Senators Order Zuckerberg to Explain Cryptocurrency Scams on Facebook, WhatsApp and Instagram

Senators Order Zuckerberg to Explain Cryptocurrency Scams on Facebook, WhatsApp and Instagram

Mark Zuckerberg was asked in a letter from a group of US senators what he plans to do to fight cryptocurrency scams on his Facebook, WhatsApp and Instagram platforms.

The senators asked the CEO of Meta (Ex Facebook) to explain what his company will do to address the growing cases of cryptocurrency scams on social media.

The letter sent by senators on Sept. 8 requests detailed information before Oct. 24 for a range of questions, including Meta’s current policy for finding and removing cryptocurrency scammers from their platforms.

Cryptocurrency scams on Facebook, Instagram and WhatsApp

Among the requests, the senators demand that Meta explain procedures to verify that cryptocurrency ads are not scams, policies to keep scammers off its social networks, and how the company is working with authorities to track down criminals.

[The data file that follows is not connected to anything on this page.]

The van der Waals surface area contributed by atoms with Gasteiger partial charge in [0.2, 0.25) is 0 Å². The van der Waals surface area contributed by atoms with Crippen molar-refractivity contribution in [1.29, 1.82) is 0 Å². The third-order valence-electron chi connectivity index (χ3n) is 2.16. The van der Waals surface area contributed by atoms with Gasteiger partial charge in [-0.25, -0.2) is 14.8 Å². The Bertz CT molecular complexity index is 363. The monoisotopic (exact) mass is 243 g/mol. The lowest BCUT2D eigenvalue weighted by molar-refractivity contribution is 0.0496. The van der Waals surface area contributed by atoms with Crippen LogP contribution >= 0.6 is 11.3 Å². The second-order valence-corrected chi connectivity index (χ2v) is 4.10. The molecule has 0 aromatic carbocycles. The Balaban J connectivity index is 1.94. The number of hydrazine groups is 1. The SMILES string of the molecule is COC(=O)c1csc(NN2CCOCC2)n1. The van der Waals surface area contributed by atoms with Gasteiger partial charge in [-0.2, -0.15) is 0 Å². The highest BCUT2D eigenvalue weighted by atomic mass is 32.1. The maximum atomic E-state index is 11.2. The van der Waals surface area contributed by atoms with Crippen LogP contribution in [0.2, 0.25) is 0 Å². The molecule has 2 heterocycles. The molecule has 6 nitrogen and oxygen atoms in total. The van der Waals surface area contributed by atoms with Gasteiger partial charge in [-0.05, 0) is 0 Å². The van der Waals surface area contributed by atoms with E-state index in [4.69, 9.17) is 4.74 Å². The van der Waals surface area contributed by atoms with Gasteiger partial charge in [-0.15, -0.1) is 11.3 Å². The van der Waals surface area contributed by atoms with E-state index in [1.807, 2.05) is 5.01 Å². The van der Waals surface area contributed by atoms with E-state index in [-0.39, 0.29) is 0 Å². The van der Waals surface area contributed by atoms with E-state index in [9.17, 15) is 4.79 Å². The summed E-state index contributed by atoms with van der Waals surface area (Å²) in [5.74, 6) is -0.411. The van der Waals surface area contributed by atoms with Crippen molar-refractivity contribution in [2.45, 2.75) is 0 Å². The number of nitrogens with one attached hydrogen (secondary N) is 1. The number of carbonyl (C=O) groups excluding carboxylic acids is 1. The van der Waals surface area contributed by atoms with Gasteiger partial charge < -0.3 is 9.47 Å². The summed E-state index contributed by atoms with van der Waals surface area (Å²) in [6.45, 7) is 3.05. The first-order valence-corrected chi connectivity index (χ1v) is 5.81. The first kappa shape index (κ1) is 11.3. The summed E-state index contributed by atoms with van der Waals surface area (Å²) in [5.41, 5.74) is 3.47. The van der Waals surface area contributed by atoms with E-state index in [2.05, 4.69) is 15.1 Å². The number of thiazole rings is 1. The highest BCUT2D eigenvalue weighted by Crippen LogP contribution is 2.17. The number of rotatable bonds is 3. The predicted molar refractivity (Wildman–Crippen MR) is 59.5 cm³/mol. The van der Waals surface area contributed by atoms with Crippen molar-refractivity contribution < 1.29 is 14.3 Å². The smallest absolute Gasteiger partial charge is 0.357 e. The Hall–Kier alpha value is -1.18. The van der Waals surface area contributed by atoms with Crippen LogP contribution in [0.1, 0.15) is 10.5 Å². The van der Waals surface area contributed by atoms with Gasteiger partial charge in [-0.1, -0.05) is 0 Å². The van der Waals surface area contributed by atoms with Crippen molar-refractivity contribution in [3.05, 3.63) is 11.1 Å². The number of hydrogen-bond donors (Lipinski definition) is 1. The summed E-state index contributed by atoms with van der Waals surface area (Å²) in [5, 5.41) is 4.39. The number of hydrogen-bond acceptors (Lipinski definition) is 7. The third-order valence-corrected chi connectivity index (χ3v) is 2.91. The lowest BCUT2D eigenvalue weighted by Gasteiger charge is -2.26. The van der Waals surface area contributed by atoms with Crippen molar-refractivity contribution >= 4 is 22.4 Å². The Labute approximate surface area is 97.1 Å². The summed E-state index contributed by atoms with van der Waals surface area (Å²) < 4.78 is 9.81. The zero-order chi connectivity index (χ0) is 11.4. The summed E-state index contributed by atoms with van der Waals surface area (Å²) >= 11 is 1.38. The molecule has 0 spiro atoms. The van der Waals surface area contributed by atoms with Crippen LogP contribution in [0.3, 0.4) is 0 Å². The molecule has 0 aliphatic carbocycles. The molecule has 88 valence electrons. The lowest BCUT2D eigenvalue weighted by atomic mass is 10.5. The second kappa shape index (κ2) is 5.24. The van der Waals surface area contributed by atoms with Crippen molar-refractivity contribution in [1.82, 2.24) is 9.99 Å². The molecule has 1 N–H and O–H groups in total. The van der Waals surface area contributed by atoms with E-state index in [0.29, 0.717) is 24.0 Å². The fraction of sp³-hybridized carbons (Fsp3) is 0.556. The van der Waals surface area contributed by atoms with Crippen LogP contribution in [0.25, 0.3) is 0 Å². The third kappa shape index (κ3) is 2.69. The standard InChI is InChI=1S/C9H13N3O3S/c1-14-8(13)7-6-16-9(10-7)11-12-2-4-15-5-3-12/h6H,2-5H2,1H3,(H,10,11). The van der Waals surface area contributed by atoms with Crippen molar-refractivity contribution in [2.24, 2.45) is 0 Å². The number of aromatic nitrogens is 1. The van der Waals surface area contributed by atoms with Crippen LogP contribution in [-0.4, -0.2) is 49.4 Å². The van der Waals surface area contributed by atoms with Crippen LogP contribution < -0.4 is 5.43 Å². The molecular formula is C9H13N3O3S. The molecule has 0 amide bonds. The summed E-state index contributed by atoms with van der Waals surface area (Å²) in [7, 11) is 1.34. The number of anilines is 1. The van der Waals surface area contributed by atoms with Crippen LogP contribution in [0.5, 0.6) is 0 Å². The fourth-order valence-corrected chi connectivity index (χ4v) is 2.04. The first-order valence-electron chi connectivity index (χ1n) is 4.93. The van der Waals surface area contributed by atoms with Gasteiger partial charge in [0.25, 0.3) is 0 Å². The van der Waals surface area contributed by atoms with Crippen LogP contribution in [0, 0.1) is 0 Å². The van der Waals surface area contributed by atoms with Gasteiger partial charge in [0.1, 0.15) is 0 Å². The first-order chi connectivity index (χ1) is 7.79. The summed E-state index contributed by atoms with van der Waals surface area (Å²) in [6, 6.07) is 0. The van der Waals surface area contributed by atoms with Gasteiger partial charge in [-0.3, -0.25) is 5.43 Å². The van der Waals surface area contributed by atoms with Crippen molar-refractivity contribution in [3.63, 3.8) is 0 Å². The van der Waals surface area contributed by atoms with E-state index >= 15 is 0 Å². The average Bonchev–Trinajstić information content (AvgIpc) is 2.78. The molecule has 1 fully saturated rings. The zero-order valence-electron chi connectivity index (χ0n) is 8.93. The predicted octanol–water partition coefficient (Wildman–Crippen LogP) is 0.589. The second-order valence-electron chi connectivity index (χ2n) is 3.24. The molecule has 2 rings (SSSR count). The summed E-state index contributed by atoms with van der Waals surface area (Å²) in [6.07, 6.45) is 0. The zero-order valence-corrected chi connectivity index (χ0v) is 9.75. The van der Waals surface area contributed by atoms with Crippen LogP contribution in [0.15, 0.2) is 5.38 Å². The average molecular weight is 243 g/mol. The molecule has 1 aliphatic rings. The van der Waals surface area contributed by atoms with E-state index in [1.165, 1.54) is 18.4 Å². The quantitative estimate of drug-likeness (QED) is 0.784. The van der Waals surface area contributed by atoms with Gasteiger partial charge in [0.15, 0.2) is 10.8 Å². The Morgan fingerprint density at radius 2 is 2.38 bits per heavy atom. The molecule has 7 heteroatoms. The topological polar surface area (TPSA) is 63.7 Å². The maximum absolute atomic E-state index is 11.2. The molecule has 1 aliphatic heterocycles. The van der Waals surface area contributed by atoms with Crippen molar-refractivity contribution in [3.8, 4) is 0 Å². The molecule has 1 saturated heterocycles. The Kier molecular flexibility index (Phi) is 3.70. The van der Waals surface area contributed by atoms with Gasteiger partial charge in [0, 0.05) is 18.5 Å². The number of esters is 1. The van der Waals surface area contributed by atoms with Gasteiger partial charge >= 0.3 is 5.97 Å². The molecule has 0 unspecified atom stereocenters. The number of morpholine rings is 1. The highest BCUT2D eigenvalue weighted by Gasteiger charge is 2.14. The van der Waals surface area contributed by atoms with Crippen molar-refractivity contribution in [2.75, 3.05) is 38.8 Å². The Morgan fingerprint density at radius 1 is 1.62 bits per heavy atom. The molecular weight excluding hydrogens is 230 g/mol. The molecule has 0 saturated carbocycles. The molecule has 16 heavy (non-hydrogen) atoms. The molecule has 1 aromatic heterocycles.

The senators decided to send the letter after a report from the Federal Trade Commission (FTC) revealed that cryptocurrency scams have increased significantly on Zuckerberg’s social media.

The report released by the FTC in June revealed that about 50% of people who have lost money to cryptocurrency scams since 2021 claimed it came from a social media platform.

Meta’s Instagram facilitated 32% of reported scams, while Facebook and WhatsApp were cited 26% and 9% of the time, respectively.

“Based on recent reports of fraud on other media platforms and apps, we are concerned that Meta provides fertile ground for cryptocurrency scams that are causing significant harm to consumers.” – Senator Robert Menendez told The Washington Post.

According to the letter from the senators, scams from this source cost users an estimated $417 million. Members of the Senate Banking Committee include Bob Menendez of New Jersey, who led the committee, Sherrod Brown of Ohio, Elizabeth Warren of Massachusetts, Dianne Feinstein of California, Bernie Sanders of Vermont, and Cory Booker of New York Jersey.

More than 95,000 users lost about $770 million to social media fraud, according to the FTC report. More than 70% of reported scams were classified as investment, romance, or online shopping scams.

A BBC investigation found that thousands of victims lost more than $18 million to social media scams. Most scams use the image of influential personalities like Elon Musk.

Source: Live Coins

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